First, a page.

BusinessMarch 21, 2010by Matt HopkinsBuilt to Sell – A Book Review

I just finished reading Built to Sell by John Warrillow and it immediately hits my top 5 list of essential business reading.  If you combined the teachings of The E-Myth Revisited (Michael Gerber) with Built to Sell you would have a text book in running small businesses that deliver more value to customers, employees and entrepreneurs.

As with E-myth, the advice in Built to Sell is offered through a fictitious business owner seeking guidance from a trusted and experienced advisor.

Alex Stapleton owns and operates a small advertising agency that has become overly-reliant on a large client, heavily dependent on his hands-on involvement, and basically undistinguishable from its competitors.  When he decides to sell his business, he contacts Ted Gordon – a friend experienced in growing and selling businesses – who tells him that his business is more or less worthless in its current form.  Through the course of the book, Ted mentors Alex in changing his business so that it becomes stronger, cash generative, systemised and valuable.

Beyond the story of Alex and The Stapleton Agency, there is very specific and actionable advice in this book.  This is not all concepts and strategy – there are tactical and practical tips that you could implement in your business today to get it from being worthless to valuable within a couple of years.

Some of the advice is offered as “Ted’s Tips” throughout the book; here’s a few examples:

  • Being a generalist forces you to hire generalist employees and your offering will be average at best.  If you specialise, you can hire specialists and improve the quality of work.
  • Make sure no client makes up more than 15% of your revenue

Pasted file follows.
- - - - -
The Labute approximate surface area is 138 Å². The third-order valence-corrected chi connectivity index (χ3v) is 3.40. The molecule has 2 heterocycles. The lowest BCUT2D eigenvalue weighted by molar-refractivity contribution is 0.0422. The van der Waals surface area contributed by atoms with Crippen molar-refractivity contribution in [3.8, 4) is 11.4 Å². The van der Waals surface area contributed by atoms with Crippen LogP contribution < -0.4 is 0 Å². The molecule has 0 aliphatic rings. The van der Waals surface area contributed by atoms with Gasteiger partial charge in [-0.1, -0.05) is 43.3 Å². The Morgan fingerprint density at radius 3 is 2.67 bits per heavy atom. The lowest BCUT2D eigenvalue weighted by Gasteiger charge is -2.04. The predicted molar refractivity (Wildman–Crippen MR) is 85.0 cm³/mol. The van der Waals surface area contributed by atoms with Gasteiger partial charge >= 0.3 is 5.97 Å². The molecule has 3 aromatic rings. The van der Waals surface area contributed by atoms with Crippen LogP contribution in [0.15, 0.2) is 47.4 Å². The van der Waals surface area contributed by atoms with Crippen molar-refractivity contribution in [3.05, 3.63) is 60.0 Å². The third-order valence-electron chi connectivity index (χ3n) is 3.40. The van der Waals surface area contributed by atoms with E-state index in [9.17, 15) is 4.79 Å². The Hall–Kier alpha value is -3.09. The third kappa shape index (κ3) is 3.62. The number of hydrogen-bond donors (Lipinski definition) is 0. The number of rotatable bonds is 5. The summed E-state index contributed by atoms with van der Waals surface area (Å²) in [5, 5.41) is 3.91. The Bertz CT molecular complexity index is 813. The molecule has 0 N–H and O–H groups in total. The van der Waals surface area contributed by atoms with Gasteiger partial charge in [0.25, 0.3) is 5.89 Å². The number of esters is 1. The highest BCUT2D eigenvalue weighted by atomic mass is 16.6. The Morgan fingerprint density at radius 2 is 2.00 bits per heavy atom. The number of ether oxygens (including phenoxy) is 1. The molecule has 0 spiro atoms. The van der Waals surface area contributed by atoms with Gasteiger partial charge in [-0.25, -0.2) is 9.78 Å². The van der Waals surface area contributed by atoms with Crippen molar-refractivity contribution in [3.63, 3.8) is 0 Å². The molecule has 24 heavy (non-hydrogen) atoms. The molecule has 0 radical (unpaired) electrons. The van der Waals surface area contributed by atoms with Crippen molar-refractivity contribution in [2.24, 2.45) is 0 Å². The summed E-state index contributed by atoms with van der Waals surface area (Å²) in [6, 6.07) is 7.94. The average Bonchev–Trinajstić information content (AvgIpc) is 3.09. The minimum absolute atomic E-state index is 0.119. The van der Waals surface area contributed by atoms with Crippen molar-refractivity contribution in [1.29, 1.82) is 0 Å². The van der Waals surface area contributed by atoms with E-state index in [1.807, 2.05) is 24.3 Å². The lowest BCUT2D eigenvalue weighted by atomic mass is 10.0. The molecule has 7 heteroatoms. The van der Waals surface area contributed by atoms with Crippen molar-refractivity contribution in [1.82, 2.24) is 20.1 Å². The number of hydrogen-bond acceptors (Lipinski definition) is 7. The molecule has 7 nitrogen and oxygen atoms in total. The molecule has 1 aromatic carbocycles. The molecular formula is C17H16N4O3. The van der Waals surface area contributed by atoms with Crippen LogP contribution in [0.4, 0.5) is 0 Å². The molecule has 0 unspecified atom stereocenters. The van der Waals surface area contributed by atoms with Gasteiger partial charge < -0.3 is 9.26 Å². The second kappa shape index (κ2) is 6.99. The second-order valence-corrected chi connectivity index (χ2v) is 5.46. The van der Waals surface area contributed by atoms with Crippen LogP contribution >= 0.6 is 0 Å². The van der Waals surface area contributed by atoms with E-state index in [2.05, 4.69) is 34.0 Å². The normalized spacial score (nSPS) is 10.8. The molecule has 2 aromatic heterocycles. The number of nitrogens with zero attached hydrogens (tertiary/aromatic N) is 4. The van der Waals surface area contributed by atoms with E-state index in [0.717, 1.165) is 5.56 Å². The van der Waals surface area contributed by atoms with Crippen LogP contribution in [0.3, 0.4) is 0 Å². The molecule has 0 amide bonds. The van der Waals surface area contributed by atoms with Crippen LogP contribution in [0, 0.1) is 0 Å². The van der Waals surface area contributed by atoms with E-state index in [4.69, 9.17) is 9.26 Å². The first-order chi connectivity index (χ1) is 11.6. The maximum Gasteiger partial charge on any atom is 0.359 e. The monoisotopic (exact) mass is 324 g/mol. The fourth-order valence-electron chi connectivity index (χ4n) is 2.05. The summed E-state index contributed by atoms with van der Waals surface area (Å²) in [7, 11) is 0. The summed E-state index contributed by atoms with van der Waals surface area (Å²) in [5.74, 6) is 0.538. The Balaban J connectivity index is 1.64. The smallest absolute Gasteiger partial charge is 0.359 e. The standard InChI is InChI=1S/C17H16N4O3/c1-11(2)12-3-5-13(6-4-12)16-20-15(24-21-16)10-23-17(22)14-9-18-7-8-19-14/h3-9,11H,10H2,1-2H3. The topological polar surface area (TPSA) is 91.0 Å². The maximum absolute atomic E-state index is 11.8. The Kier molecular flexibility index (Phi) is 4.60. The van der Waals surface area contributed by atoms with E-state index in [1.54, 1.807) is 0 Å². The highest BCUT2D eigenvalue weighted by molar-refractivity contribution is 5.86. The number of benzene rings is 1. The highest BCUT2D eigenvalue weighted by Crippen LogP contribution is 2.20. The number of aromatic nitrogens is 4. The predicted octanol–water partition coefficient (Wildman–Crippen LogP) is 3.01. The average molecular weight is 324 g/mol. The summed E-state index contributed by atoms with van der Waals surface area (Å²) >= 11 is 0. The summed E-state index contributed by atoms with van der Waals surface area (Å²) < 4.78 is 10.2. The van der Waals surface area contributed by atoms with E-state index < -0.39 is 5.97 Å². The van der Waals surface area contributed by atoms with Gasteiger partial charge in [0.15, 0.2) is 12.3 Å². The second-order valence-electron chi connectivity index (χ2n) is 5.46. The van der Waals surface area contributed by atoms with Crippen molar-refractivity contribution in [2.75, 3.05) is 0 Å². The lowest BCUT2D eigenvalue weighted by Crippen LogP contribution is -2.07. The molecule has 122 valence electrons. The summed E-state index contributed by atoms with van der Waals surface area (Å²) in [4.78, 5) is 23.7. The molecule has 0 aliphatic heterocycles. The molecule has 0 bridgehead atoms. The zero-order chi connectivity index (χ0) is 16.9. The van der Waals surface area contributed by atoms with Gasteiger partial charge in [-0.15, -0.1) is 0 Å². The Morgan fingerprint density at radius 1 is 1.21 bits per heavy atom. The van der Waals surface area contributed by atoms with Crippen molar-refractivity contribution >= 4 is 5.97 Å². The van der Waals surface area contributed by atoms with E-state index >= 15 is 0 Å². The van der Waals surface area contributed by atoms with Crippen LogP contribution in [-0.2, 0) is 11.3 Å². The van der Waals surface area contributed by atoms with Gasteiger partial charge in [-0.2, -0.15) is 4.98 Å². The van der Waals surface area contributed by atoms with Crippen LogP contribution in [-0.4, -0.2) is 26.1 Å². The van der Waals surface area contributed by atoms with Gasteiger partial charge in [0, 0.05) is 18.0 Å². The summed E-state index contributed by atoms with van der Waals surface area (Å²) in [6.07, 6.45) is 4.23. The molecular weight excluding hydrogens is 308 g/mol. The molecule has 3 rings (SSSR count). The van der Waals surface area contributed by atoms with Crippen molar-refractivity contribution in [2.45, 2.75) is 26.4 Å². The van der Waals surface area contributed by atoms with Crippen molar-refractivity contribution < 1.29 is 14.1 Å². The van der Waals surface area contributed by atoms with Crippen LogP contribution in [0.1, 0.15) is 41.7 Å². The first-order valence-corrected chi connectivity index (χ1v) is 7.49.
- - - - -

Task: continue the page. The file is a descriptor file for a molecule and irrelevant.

• Make the business less dependent on you so you can reduce or avoid an earn out
  • Prove that you’re serious about specialisation by turning down work that falls out of your Standard Service Offering.  The more people you say no to, the more referrals you’ll get to people who do want your Standard Service Offering
  • Generic, owner-dependent service businesses usually sell for no more than a small amount of cash up front and a 3-5 year earn out, which places all of the risk on the person selling the business and puts almost all of the potential rewards into the buyer’s hands.  You need to build a business where the majority of your proceeds get paid up front.
  • Two sales reps are always better than one because they compete with each other and prove to a buyer that you have a scalable sales model (not just one good sales rep)
  • Hire people who are good at selling products, not services.
  • Only use equity as a last resort for motivating and retaining your management team.  Consider alternative forms of long-term incentive plans.

Through the example of The Stapleton Agency, John Warrillow is able to cover the full lifecycle of turning around a generalist, owner-dependent business that has little or no value into a process-based, specialist that is ready to sell.  It covers in varying degrees of detail – process definition, recruitment, building the sales team, incentivising management, hiring a business broker, and the final sale.

This is an easy and enjoyable book to read (c. 150 pages) packed with sound and actionable advice.  I highly recommend you read it.

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